The pharmaceutical giants like Pfizer, BioNTech and Moderna are earning at least $1,000 every second from vaccines approved across the globe. They get $93.5 million every day from their COVID-19 drugs, the People’s Vaccine Alliance reports on Wednesday.
The Bulletin stresses that Moderna, Pfizer and BioNTech distributed the unbelievable majority of their jabs to wealthy countries, with only 0.2 percent of Moderna’s vaccine and less than 1 percent of the Pfizer-BioNTech shot going to the poor nations.
Angela Merkel, the outgoing leader of Germany, underlines the number of cases reported in her country is “dramatic.” The Chanellor also called for a faster roll-out of booster jabs and asked people to get vaccinated, CGTN said.
Germany’s Christmas markets face strict safety rules, or even cancellation, as the EU nation deals with record-breaking case numbers. For instance, only people vaccinated or fully recovered will be able to attend the Christmas market on Hamburg’s main square this year.
In their turn, Hungary and Poland are facing their highest daily number of cases since last spring. While Poland reported 4,239 new cases on Wednesday, Hungary reported 10,265, its highest count since the end of March.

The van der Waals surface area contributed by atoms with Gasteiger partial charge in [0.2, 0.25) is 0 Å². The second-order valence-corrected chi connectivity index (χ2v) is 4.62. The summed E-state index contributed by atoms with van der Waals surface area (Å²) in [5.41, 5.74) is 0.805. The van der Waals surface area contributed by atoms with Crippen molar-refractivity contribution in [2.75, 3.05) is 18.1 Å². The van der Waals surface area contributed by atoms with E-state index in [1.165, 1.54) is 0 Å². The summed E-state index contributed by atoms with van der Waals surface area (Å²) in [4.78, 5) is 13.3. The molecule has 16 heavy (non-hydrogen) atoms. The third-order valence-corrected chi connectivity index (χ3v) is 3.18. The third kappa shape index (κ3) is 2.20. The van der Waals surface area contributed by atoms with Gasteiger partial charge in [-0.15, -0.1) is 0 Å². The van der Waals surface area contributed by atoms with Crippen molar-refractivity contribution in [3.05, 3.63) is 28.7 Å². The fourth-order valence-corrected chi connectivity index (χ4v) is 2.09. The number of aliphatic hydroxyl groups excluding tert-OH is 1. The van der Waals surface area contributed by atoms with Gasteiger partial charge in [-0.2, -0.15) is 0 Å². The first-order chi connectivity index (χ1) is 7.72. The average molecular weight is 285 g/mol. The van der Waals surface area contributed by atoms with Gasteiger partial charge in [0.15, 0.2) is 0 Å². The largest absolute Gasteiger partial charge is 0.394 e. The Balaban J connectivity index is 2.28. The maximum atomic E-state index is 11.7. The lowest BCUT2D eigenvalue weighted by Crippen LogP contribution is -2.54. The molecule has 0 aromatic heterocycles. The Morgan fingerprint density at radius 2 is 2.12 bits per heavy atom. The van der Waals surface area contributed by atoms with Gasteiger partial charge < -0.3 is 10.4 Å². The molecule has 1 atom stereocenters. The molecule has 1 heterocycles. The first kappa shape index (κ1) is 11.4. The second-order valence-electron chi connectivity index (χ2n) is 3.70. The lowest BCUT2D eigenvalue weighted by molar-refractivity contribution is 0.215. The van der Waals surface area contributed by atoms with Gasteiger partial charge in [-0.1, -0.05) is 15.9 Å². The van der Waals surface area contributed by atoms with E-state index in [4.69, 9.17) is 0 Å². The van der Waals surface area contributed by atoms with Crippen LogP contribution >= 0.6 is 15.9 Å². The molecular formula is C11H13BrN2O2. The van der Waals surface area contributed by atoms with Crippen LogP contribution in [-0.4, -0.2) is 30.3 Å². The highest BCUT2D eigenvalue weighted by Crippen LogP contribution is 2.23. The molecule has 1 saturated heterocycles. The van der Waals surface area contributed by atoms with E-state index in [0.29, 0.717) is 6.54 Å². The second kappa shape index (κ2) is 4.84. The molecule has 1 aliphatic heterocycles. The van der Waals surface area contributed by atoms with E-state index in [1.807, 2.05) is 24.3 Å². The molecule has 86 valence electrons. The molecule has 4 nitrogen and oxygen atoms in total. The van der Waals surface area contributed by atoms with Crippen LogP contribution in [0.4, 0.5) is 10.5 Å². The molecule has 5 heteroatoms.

The nations of Eastern Europe are facing a peak of COVID-19 infections and Romania, Czech Republic, and Slovakia have already tightened their restrictions as a result.
This week, Czechs who are not vaccinated or still recovering from the virus will no longer be able to access public events and services. On Wednesday, Republic’s health ministry reported 22,479 new cases.
Meantime, France’s top scientific adviser Jean-Francois Delfraissy said he is not against authorities asking companies to encourage more people to work from home. During an interview on France Inter radio on Wednesday, he said that “probably yes … home-working is one element of our toolbox” to deal with a surge of new cases.
The Netherlands’ plan to remove one of the options for unvaccinated people to get a “corona pass,” faced strong opposition in parliament. In its efforts to calm the situation, some Dutch politicians argued against dropping the option, saying that doing so would cause social division.